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    Sunday, April 14, 2024

    Trooper isn’t biggest reason mentally ill man was killed

    Mubarak Soulemane shouldn't be dead.

    He shouldn't have been shot to death by state Trooper Brian North in January 2020 as he sat in the car he had hijacked, boxed in by police cruisers under a highway overpass in West Haven after a long chase from Norwalk. The car's doors and windows were shut, and while Soulemane was holding a knife when he was shot seven times by North, he was in no position to harm anyone but himself.

    Police dashboard and body camera video gives the strong impression that the trooper had been overwhelmed by the adrenaline of the chase.

    At the trial in Milford Superior Court where he was acquitted of manslaughter last week, North testified that he considered Soulemane's knife an immediate threat to another officer. But that officer didn't fire, and North appears not to have expressed his rationale for firing to investigators at the scene of the incident, only much later after getting advice about the only defense in law that would be available to him.

    Nevertheless, the legal standard for use of deadly force by an officer is whether he reasonably could have thought that his life or someone else's was in immediate danger -- not that anyone actually was in danger, and criminal convictions must be proved beyond a reasonable doubt.

    Those requirements left North's jury plenty of room.

    The jury might not have wanted to ruin the trooper's life and career for anything less than a malicious act, even if police are not supposed to let themselves be overcome by adrenaline after a provocation. The jury especially might not have wanted to ruin the trooper's life and career on account of someone as chronically troublesome as Soulemane had been though he was only 19. The jury chose to see the incident as the trooper presented it: justifiable homicide.

    While the jury may have gotten only a simple assertion of Soulemane's troublesomeness arising from chronic mental illness, this may have been enough to build sympathy for the trooper.

    When Soulemane was killed four years ago his family members told news organizations that, while living in New Haven, they often had called police for help restraining him amid his violent outbursts and he had been taken to Yale New Haven Hospital at least 10 times.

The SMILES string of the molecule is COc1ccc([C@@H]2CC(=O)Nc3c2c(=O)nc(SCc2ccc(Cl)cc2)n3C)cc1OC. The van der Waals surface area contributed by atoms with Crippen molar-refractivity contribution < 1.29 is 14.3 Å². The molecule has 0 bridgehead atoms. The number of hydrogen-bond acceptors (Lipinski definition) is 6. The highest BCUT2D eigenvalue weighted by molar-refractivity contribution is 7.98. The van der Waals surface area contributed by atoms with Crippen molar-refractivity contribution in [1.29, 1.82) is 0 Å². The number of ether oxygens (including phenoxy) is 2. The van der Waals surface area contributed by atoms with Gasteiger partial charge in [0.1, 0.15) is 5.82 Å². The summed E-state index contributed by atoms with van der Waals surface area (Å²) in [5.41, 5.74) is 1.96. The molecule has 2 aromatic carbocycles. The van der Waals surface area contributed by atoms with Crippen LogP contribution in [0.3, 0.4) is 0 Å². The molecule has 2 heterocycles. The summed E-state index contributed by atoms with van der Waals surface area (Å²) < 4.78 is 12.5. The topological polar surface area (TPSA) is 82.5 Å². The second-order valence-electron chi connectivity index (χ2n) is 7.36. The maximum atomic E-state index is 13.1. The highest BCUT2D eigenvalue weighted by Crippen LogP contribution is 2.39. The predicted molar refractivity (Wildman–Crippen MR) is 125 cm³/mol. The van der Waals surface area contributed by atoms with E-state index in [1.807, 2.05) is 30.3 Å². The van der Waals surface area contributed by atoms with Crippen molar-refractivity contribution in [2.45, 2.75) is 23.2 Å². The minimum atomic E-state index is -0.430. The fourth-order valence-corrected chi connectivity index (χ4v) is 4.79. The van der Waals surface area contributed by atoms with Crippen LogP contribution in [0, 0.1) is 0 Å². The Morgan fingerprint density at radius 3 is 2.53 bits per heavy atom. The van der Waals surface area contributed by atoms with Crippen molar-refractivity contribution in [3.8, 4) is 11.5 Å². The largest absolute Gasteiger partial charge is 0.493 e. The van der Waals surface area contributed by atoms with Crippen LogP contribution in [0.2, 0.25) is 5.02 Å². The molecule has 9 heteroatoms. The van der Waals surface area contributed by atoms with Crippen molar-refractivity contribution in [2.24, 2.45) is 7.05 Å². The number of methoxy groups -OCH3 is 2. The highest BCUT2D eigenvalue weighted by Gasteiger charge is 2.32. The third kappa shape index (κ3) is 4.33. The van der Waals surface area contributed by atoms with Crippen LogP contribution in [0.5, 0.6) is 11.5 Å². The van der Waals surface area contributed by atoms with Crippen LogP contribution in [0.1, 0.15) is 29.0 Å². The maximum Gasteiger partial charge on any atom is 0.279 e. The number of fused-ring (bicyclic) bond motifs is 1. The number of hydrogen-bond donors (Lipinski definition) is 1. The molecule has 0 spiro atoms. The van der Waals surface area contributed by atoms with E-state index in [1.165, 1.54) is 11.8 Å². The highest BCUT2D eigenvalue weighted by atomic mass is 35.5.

His sister told the Connecticut Mirror: "It was a constant battle: Mubarak versus schizophrenia." His brother told the Hartford Courant he always feared that the young man's life would end as it did.

    That is the bigger reason Soulemane shouldn't be dead.

    For his own family, while now lamenting the trooper's acquittal, foresaw perfectly well what was coming. Nothing worked for the young man but nothing effective was done to protect him or to protect society from him. He should have been placed in a locked facility long before he was killed.

    But policy in Connecticut is to let the chronically disruptive mentally ill run loose rather than make room for them in mental hospitals, of which the state now has few, just as state policy is to let repeat criminal offenders run loose and commit more crimes so elected officials can boast of reducing the prison population.

    Three weeks ago another chronically mentally ill young man was shot by state police in Bolton after threatening himself and family members with a knife and then threatening the responding officers. He has survived and will be released but probably won't be handled any more effectively than Soulemane was.

    The only consolation in the Soulemane case was the courage and integrity of Connecticut's new inspector general of police, Robert Devlin, who ably prosecuted North and established that the state now has an independent system for holding police to account. At least the case may remind officers that, tough as their work is, they must keep their adrenaline in check.

    Of course the case also should remind Connecticut of the necessity of keeping the chronics in check. But that isn't even on state government's agenda.

    Chris Powell has written about Connecticut government and politics for many years. He can be reached at CPowell@cox.net.

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